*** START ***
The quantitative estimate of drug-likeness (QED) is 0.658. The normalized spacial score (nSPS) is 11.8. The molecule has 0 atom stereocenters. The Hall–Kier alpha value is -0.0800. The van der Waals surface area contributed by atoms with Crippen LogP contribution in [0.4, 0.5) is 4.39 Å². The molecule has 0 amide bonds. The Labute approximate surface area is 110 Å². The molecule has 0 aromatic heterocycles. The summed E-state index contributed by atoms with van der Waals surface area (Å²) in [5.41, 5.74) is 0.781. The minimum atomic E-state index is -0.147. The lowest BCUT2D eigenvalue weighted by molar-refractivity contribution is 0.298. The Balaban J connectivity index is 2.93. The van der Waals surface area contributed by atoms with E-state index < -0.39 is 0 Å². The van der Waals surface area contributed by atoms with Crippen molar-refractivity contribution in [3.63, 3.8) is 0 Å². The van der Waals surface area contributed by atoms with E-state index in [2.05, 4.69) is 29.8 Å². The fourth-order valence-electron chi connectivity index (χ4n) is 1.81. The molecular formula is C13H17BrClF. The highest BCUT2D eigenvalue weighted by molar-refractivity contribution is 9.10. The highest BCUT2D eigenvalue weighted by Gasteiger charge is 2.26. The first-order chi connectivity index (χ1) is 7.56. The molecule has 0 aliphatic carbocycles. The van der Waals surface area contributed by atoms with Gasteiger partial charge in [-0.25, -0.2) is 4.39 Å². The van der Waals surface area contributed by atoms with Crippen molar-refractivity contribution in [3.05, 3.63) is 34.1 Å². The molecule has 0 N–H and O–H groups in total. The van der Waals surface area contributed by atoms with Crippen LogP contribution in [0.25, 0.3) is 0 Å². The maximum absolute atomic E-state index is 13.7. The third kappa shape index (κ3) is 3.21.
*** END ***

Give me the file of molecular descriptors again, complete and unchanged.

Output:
The quantitative estimate of drug-likeness (QED) is 0.658. The normalized spacial score (nSPS) is 11.8. The molecule has 0 atom stereocenters. The Hall–Kier alpha value is -0.0800. The van der Waals surface area contributed by atoms with Crippen LogP contribution in [0.4, 0.5) is 4.39 Å². The molecule has 0 amide bonds. The Labute approximate surface area is 110 Å². The molecule has 0 aromatic heterocycles. The summed E-state index contributed by atoms with van der Waals surface area (Å²) in [5.41, 5.74) is 0.781. The minimum atomic E-state index is -0.147. The lowest BCUT2D eigenvalue weighted by molar-refractivity contribution is 0.298. The Balaban J connectivity index is 2.93. The van der Waals surface area contributed by atoms with E-state index < -0.39 is 0 Å². The van der Waals surface area contributed by atoms with Crippen molar-refractivity contribution in [3.63, 3.8) is 0 Å². The van der Waals surface area contributed by atoms with E-state index in [2.05, 4.69) is 29.8 Å². The fourth-order valence-electron chi connectivity index (χ4n) is 1.81. The molecular formula is C13H17BrClF. The highest BCUT2D eigenvalue weighted by molar-refractivity contribution is 9.10. The highest BCUT2D eigenvalue weighted by Gasteiger charge is 2.26. The first-order chi connectivity index (χ1) is 7.56. The molecule has 0 aliphatic carbocycles. The van der Waals surface area contributed by atoms with Gasteiger partial charge in [-0.25, -0.2) is 4.39 Å². The van der Waals surface area contributed by atoms with Crippen molar-refractivity contribution in [3.05, 3.63) is 34.1 Å². The molecule has 0 N–H and O–H groups in total. The van der Waals surface area contributed by atoms with Crippen LogP contribution in [0.25, 0.3) is 0 Å². The maximum absolute atomic E-state index is 13.7. The third kappa shape index (κ3) is 3.21.